NAD Recommends Novus International Halt Certain Comparative Claims Following Challenge from Micronutrients

New York, NY – June 26, 2013 – The National Advertising Division recommended that Novus International, the maker of livestock feed supplements, discontinue certain comparative advertising claims following a challenge by Micronutrients, the maker of Intellibond.

NAD is an investigative unit of the advertising industry’s system of self-regulation. It is administered by the Council of Better Business Bureaus.

The challenger and advertiser both produce copper trace mineral supplements that are mixed with livestock feed. The advertiser’s products, Mintrex and MAAC, are organic trace minerals, created by combining an essential metal like copper with carbon-based substances such as an organic acid. The challenger’s product, Intellibond C, is an inorganic trace mineral known as tribasic copper chloride (TBCC).

The challenged claims appeared in a technical paper or “product brief” that incorporated a question-and-answer format and was distributed by Novus to its customers and potential customers. Micronutrients challenged the following:

  •  “TBCC performance is consistently similar to or worse than sulfates.”
  •  “Some of the studies MicroNutrients promotes are suspect. Others show poor performance of TBCC.”
  •  “MINTREX and MACC chelated trace minerals are the most bioavailable trace minerals on the market.” Accompanied by a graphic of the bioavailability of different zinc supplements.
  •  “TBCC is just another inorganic trace material.”
  •  “TBCC is just another inorganic trace material that is more expensive than other inorganic trace minerals…”
  •  “Question: Is it safe to feed recycled industrial waste? Answer: TBCC is made from excess copper from printed wiring boards and circuit boards that were once considered waste. It is now recycled to make trace mineral copper.”
  •  “TBCC has dangerous levels of dioxin-like PCBs in numerous lots tested.”
  •  “Question: Is there a risk of high chlorine levels with TBCC? Answer: Yes.”
  •  “Some TBCC customers have raised concerns about the total chloride content in diets containing TBCC.”
  •  “Question: What is a stretched covalent bond? Answer: We don’t know. Accompanied by graphic entitled: Misleading Interpretation of Chelation Bonds.”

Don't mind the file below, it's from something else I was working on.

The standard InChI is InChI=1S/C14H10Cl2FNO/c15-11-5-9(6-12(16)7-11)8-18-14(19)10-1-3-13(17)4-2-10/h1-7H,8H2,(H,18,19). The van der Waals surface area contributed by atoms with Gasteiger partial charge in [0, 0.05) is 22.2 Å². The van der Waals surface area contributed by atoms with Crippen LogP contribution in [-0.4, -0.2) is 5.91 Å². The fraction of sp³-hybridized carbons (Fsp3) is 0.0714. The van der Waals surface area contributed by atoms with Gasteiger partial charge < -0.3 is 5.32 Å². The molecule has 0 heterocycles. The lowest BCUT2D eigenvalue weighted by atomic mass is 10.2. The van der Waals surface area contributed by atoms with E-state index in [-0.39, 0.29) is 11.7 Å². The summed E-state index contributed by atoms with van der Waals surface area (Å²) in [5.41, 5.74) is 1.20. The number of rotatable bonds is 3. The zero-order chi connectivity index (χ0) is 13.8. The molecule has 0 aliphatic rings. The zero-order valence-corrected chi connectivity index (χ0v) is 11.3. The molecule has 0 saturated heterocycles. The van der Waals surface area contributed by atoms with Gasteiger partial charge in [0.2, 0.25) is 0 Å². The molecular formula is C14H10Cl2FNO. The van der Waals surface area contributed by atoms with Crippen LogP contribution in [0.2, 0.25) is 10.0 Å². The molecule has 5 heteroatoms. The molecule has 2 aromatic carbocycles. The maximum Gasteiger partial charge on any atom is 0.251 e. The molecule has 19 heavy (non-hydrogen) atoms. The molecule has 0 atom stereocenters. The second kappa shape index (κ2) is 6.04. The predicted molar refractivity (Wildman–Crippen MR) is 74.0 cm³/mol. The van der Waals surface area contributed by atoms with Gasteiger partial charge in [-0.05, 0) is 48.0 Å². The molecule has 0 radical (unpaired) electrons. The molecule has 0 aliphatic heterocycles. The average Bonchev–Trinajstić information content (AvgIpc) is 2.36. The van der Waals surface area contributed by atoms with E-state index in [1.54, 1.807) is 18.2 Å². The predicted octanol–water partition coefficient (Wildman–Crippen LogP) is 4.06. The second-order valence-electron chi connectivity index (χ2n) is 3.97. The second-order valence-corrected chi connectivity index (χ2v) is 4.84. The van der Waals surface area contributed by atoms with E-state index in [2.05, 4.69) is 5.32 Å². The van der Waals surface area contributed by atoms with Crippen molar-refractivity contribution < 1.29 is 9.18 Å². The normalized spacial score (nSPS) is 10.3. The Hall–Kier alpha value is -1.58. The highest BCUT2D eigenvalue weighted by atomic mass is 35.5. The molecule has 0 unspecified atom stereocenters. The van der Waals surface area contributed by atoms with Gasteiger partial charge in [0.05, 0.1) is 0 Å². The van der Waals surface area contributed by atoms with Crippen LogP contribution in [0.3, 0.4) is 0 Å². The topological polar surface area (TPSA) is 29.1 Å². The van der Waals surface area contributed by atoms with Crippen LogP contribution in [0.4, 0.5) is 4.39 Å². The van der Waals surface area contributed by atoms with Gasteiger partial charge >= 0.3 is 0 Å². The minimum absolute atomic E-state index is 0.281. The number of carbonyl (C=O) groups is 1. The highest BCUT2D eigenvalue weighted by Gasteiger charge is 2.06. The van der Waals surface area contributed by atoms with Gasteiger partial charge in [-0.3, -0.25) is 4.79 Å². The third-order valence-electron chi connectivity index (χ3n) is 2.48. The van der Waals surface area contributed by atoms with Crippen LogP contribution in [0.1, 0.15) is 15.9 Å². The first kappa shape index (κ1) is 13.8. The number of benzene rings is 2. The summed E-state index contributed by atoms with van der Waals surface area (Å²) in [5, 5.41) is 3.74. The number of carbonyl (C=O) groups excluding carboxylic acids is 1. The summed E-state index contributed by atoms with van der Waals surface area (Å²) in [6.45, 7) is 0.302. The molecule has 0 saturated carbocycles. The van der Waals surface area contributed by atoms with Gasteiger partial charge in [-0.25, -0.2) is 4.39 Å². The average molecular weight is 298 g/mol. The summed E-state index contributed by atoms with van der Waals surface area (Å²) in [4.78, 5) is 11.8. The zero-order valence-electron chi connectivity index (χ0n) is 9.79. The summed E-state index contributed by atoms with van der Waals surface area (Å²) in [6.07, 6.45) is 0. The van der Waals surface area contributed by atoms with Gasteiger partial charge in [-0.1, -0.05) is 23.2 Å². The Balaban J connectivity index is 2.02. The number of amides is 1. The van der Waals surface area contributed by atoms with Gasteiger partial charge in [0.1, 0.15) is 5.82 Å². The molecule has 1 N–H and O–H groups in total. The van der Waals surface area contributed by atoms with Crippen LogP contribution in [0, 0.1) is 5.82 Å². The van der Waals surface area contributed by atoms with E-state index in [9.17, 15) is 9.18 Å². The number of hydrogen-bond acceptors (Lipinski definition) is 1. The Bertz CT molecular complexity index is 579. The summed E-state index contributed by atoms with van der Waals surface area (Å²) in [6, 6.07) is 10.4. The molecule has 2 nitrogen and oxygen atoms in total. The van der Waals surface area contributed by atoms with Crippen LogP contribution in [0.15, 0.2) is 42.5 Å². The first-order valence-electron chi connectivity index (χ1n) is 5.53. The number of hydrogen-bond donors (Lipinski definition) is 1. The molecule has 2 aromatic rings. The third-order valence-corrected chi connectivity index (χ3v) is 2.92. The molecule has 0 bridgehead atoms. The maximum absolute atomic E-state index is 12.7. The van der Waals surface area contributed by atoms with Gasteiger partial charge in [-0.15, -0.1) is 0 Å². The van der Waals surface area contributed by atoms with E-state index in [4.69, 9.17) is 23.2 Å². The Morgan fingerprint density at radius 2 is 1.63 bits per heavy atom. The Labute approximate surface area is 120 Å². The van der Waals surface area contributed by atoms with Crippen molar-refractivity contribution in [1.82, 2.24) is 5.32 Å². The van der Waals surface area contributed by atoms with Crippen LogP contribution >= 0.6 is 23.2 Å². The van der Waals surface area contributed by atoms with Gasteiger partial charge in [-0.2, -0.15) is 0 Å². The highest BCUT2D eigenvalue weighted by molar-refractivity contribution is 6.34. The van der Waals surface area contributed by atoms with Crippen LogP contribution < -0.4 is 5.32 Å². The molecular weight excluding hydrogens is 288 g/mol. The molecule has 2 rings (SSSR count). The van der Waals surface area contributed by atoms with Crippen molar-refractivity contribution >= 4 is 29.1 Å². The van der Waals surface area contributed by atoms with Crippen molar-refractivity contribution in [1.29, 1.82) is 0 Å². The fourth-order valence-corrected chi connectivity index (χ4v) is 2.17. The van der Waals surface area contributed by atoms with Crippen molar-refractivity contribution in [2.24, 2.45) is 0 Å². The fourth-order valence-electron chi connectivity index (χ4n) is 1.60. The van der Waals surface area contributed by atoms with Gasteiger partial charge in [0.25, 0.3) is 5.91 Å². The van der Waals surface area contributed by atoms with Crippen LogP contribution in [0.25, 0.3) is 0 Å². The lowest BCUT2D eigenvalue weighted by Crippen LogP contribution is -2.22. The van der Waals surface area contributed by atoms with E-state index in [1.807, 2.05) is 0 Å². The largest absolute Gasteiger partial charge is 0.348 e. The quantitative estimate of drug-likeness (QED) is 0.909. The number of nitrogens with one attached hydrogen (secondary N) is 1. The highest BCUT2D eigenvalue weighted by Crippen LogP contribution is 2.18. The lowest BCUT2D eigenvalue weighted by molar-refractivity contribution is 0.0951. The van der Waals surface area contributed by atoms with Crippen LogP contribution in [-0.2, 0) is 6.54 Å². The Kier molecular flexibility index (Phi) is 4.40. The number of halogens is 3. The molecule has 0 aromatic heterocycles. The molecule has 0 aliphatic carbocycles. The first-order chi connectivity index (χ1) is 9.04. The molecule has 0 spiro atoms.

The Product Brief highlights the alleged performance, bioavailability, toxins, source and chemical composition of TBCC. The advertiser maintained that it developed its Product Brief in response to previous advertising by the challenger. NAD reviewed the messages conveyed by the challenged claims in the context in which they appeared in the Product Brief.

Following its review of the advertiser’s evidence, NAD recommended Novus discontinue claims:

  •  “Some of the studies MicroNutrients promotes are suspect. Others show poor performance of TBCC.
  •  “TBCC performance is consistently similar to or worse than sulfates.”
  •  “Mintrex and MAAC chelated trace minerals are the most bioavailable trace minerals on the market.”
  •  “TBCC is just another inorganic trace mineral that is more expensive than other organic trace minerals for no additional value.”
  •  “TBCC is just another inorganic trace mineral that is more expensive than other inorganic trace minerals.”

NAD further recommended that Novus discontinue the claim “TBCC has dangerous levels of dioxin-like PCBs in numerous lots tested.” However, NAD noted, nothing in its decision prevents the advertiser from truthfully and accurately describing the some lots of TBCC that it tested exceeded the European Union’s action threshold or maximum limit of dioxin and dioxin-like PCBs. The description should also include the year that the lots were tested as the longer time passes, the less relevant the advertiser’s current tests become.

NAD recommended that the advertiser discontinue two questions in its Q-and-A series:

”Question: Is there a risk of high chlorine levels with TBCC? Answer: Yes.” NAD noted that there was no evidence in the record to identify what constituted a high chlorine content or that TBCC contained a high amount.

“Question: Is it safe to feed recycled industrial waste? Answer: TBCC is made from excess copper from printed wiring boards and circuit boards that were once considered waste. It is now recycled to make trace mineral copper.” The advertiser, NAD noted, did not submit any evidence that recycled copper poses a safety risk to livestock or humans.

NAD recommended that the advertiser discontinue the following statement: “Misleading Interpretation of Chelation Bonds,” or modify it to remove the word “misleading.”

NAD determined that the advertiser had a reasonable basis for the following: “What is a stretched covalent bond? Answer: We don’t know.”

However, the advertiser submitted no evidence that established that the challenger had misled its customers by using the more colorful adjective “stretched” to describe TBCC’s long bonds.

Novus, in its advertiser’s statement, said that while it “firmly believes that all of the challenged claims in the Product Brief are accurate and supported by scientific evidence, in the interest of resolving this matter, Novus has agreed to abide by the NAD’s decision. Novus appreciates the guidance provided by the NAD.”